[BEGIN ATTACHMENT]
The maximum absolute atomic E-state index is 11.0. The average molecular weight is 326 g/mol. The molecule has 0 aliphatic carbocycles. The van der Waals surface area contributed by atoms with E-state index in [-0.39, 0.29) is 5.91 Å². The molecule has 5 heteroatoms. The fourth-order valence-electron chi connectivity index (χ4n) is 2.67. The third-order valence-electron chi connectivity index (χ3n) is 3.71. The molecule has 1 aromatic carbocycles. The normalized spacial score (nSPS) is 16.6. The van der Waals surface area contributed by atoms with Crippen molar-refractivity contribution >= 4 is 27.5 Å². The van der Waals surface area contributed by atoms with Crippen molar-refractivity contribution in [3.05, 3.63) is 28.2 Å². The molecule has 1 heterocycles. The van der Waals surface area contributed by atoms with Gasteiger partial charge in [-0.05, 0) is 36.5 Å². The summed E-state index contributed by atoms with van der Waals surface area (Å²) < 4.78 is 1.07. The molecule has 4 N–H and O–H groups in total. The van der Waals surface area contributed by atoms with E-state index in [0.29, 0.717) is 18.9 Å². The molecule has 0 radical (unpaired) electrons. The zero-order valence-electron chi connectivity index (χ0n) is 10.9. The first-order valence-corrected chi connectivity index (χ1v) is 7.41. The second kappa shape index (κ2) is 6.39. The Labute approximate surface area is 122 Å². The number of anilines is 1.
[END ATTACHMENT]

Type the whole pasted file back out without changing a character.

The maximum absolute atomic E-state index is 11.0. The average molecular weight is 326 g/mol. The molecule has 0 aliphatic carbocycles. The van der Waals surface area contributed by atoms with E-state index in [-0.39, 0.29) is 5.91 Å². The molecule has 5 heteroatoms. The fourth-order valence-electron chi connectivity index (χ4n) is 2.67. The third-order valence-electron chi connectivity index (χ3n) is 3.71. The molecule has 1 aromatic carbocycles. The normalized spacial score (nSPS) is 16.6. The van der Waals surface area contributed by atoms with Crippen molar-refractivity contribution >= 4 is 27.5 Å². The van der Waals surface area contributed by atoms with Crippen molar-refractivity contribution in [3.05, 3.63) is 28.2 Å². The molecule has 1 heterocycles. The van der Waals surface area contributed by atoms with Gasteiger partial charge in [-0.05, 0) is 36.5 Å². The summed E-state index contributed by atoms with van der Waals surface area (Å²) < 4.78 is 1.07. The molecule has 4 N–H and O–H groups in total. The van der Waals surface area contributed by atoms with E-state index in [0.29, 0.717) is 18.9 Å². The molecule has 0 radical (unpaired) electrons. The zero-order valence-electron chi connectivity index (χ0n) is 10.9. The first-order valence-corrected chi connectivity index (χ1v) is 7.41. The second kappa shape index (κ2) is 6.39. The Labute approximate surface area is 122 Å². The number of anilines is 1.